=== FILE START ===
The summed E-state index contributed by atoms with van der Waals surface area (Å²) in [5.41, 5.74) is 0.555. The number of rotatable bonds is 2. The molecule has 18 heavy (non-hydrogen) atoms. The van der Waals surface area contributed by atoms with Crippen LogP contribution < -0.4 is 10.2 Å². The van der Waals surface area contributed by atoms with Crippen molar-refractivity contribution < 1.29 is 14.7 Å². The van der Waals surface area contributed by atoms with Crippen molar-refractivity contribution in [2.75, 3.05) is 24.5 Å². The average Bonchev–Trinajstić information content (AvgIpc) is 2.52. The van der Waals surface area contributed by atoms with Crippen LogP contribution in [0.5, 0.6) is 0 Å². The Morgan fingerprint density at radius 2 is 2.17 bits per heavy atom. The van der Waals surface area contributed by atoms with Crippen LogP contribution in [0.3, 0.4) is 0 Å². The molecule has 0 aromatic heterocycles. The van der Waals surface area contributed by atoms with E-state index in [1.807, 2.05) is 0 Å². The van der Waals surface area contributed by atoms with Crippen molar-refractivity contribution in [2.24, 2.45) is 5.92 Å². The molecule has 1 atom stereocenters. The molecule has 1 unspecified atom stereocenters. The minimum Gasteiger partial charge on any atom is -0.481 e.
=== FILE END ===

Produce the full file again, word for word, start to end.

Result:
The summed E-state index contributed by atoms with van der Waals surface area (Å²) in [5.41, 5.74) is 0.555. The number of rotatable bonds is 2. The molecule has 18 heavy (non-hydrogen) atoms. The van der Waals surface area contributed by atoms with Crippen LogP contribution < -0.4 is 10.2 Å². The van der Waals surface area contributed by atoms with Crippen molar-refractivity contribution < 1.29 is 14.7 Å². The van der Waals surface area contributed by atoms with Crippen molar-refractivity contribution in [2.75, 3.05) is 24.5 Å². The average Bonchev–Trinajstić information content (AvgIpc) is 2.52. The van der Waals surface area contributed by atoms with Crippen LogP contribution in [0.5, 0.6) is 0 Å². The Morgan fingerprint density at radius 2 is 2.17 bits per heavy atom. The van der Waals surface area contributed by atoms with Crippen LogP contribution in [0.3, 0.4) is 0 Å². The molecule has 0 aromatic heterocycles. The van der Waals surface area contributed by atoms with E-state index in [1.807, 2.05) is 0 Å². The van der Waals surface area contributed by atoms with Crippen molar-refractivity contribution in [2.24, 2.45) is 5.92 Å². The molecule has 1 atom stereocenters. The molecule has 1 unspecified atom stereocenters. The minimum Gasteiger partial charge on any atom is -0.481 e.